Life after the HOA. Is it even possible to live in a Community of homeowners and not be part of a HOA?

Living as part of the HOA might not be everyone’s cup of tea. The good news is that it doesn’t always have to be, and there are ways to opt-out of HOA.

How to Opt-Out of HOA

Being part of an HOA might only be for some, but the tricky part is understanding whether you can leave. HOAs have some benefits, but sometimes, the cost of being part of the association outweighs them.

Although some homeowners are delighted with the many benefits associations offer, some might find them unnecessary and expensive. Being part of an HOA can sometimes add pressure or stress for the homeowner.

If you’re part of an HOA but decide it doesn’t fit you, this article is designed to help you understand your options and what to do.

Before going straight to the HOA and demanding to depart from the homeowners association, let’s first understand the different types of HOA agreements and the proper way to opt-out of them.

Different Types of HOA Agreements

The fine print sometimes contains certain clauses about HOA memberships upon purchasing a property, especially in a residential subdivision. These clauses require or are voluntary, so it’s important to understand the difference.

Mandatory HOA

A mandatory HOA requires homeowners within a specific residence, subdivision, area, or location to be part of it whether they like it. Depending on the structure of the contract, there could be repercussions for not being part of the HOA.

While an HOA is designed to help homeowners, it can sometimes include benefits only accessible to homeowners association members. For homeowners who have yet to purchase a property, it’s essential to ask what benefits the HOA provides.

If your purchase contract includes a mandatory HOA, there is little to no chance of opting out. Depending on what’s written in the fine print, some homeowners must pay fees, join meetings, and participate in certain activities.

Voluntary HOA

A voluntary HOA is not required and is entirely up to the owner as to whether they want to join the association. This type of association allows homeowners to enter or leave by choice.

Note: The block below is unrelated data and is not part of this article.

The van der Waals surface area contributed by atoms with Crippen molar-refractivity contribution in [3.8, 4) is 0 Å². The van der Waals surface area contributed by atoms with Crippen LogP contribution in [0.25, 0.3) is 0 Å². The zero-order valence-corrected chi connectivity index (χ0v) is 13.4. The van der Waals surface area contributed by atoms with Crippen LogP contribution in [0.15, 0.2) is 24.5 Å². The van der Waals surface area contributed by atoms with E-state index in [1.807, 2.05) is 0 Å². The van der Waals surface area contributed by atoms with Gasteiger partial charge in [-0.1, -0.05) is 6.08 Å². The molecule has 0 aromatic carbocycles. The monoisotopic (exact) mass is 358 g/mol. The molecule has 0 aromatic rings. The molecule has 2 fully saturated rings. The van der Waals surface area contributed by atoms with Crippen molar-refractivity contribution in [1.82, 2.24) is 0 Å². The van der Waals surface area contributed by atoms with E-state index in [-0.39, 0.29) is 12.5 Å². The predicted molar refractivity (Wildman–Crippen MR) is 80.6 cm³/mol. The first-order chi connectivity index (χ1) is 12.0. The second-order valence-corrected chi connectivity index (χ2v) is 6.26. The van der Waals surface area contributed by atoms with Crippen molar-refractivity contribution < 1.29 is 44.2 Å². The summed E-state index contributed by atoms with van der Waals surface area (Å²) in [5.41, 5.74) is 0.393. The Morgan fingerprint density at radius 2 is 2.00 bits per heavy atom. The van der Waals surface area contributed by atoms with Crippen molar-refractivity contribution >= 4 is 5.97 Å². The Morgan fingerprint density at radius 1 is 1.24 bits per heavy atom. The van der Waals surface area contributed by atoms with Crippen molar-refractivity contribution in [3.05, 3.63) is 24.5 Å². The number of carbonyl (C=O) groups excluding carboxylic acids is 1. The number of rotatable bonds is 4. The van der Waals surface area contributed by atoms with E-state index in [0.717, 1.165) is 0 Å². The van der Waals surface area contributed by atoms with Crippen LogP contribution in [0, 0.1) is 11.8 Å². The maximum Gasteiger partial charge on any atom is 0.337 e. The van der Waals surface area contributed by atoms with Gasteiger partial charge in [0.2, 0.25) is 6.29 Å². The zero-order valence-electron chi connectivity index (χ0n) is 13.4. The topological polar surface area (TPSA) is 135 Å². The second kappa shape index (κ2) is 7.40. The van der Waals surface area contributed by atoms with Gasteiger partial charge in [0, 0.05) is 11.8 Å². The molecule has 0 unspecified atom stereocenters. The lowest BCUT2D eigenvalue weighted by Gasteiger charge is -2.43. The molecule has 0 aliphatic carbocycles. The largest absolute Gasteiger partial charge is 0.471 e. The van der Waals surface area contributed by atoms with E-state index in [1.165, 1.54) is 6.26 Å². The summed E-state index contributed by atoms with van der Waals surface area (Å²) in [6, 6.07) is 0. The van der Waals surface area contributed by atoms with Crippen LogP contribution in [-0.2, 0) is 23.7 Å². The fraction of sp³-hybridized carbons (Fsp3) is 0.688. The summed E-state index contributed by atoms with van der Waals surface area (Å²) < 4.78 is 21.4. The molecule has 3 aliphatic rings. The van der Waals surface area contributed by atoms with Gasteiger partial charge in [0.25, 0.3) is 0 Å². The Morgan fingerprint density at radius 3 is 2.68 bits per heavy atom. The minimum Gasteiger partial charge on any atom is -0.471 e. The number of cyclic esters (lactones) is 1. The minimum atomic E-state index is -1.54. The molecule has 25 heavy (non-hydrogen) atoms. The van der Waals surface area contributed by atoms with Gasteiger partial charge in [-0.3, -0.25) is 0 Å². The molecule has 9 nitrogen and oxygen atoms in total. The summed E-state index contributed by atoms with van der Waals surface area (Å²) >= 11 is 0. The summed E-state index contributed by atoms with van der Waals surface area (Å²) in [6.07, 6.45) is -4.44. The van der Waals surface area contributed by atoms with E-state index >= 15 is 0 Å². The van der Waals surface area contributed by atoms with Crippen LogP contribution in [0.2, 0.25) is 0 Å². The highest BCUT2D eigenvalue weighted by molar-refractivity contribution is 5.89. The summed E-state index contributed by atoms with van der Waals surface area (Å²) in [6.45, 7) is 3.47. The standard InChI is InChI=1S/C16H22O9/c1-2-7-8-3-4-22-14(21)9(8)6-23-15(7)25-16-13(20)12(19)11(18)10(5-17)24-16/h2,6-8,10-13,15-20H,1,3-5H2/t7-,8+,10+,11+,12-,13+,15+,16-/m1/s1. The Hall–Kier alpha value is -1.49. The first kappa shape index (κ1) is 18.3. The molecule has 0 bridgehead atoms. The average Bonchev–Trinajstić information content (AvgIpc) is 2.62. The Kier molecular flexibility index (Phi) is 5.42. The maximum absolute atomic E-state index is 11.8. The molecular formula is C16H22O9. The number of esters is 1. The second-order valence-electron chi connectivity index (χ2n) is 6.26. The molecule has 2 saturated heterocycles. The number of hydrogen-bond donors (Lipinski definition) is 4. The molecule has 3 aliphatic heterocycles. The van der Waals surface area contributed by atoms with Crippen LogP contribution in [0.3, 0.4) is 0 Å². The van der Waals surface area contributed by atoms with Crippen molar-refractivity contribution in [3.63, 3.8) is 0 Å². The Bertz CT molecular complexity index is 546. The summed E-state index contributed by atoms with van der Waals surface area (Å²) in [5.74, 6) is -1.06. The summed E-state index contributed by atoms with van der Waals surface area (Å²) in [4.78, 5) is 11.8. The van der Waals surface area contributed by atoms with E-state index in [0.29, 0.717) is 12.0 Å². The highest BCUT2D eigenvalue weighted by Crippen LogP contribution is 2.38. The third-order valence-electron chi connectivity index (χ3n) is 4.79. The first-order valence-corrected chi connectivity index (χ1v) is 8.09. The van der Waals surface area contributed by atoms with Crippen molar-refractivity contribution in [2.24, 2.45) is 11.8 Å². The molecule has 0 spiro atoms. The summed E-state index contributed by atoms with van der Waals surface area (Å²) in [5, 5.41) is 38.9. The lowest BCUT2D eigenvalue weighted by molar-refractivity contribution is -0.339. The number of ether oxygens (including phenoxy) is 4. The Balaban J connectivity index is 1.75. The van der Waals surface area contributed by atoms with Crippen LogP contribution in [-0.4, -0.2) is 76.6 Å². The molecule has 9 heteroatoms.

Before you give a firm NO to voluntary HOAs, it’s important to note that not being a member could come at a cost. Non-HOA members could be stripped of access to pools, fitness centers, etc.

While some residences still allow non-HOA members to enjoy their facilities, they might come at a small fee. When choosing not to become a member of a voluntary HOA, make sure to weigh the pros and cons, especially regarding the prices of the amenities you plan to use.

How to Leave an HOA

To leave an HOA, you’ll have to follow a few steps to ensure that you leave properly and without repercussions. Here are some steps you can follow.

Find out what type of HOA you are under

If you are under a mandatory HOA, check the fine print to find out whether there is an option to leave. If you are under a voluntary HOA, check the contract to see how you can exit the association.

Weigh the pros and cons

Opting out of an HOA can come with pros and cons. Make sure to weigh them to avoid regrets later on if you decide to push through with leaving the association.

Follow the contract

Suppose you live in a place with a mandatory homeowners association with no clause for leaving. In that case, the worst-case scenario is moving to another location. You can find the proper procedure to leave your HOA in your contract.

File for a petition

One reason to file for leaving an HOA or having it removed is if the homeowners association fails to enforce its rules and regulations. If you are under a mandatory HOA and want it obliterated, you can file a petition to remove it. This, however, is a legal process that can take time.